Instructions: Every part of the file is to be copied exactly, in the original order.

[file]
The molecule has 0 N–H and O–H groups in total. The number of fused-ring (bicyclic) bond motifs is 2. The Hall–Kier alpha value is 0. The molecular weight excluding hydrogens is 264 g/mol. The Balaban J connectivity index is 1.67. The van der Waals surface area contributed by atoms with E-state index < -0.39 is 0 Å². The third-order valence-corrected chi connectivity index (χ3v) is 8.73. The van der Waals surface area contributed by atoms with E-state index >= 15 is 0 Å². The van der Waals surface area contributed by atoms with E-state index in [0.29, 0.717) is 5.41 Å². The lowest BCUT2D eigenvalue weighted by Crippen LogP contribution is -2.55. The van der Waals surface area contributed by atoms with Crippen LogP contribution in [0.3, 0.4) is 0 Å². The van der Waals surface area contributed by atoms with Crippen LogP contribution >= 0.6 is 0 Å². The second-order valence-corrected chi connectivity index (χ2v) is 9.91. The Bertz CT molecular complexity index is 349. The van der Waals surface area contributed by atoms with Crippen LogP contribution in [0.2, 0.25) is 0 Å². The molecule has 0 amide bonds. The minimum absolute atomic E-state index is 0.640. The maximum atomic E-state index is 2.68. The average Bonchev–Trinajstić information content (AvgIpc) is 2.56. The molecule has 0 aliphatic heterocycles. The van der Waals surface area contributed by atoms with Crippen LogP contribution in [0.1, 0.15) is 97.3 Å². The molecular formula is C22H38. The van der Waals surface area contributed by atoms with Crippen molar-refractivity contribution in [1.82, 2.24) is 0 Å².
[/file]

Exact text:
The molecule has 0 N–H and O–H groups in total. The number of fused-ring (bicyclic) bond motifs is 2. The Hall–Kier alpha value is 0. The molecular weight excluding hydrogens is 264 g/mol. The Balaban J connectivity index is 1.67. The van der Waals surface area contributed by atoms with E-state index < -0.39 is 0 Å². The third-order valence-corrected chi connectivity index (χ3v) is 8.73. The van der Waals surface area contributed by atoms with E-state index >= 15 is 0 Å². The van der Waals surface area contributed by atoms with E-state index in [0.29, 0.717) is 5.41 Å². The lowest BCUT2D eigenvalue weighted by Crippen LogP contribution is -2.55. The van der Waals surface area contributed by atoms with Crippen LogP contribution in [0.3, 0.4) is 0 Å². The van der Waals surface area contributed by atoms with Crippen LogP contribution >= 0.6 is 0 Å². The second-order valence-corrected chi connectivity index (χ2v) is 9.91. The Bertz CT molecular complexity index is 349. The van der Waals surface area contributed by atoms with Crippen LogP contribution in [0.2, 0.25) is 0 Å². The molecule has 0 amide bonds. The minimum absolute atomic E-state index is 0.640. The maximum atomic E-state index is 2.68. The average Bonchev–Trinajstić information content (AvgIpc) is 2.56. The molecule has 0 aliphatic heterocycles. The van der Waals surface area contributed by atoms with Crippen LogP contribution in [0.1, 0.15) is 97.3 Å². The molecular formula is C22H38. The van der Waals surface area contributed by atoms with Crippen molar-refractivity contribution in [1.82, 2.24) is 0 Å².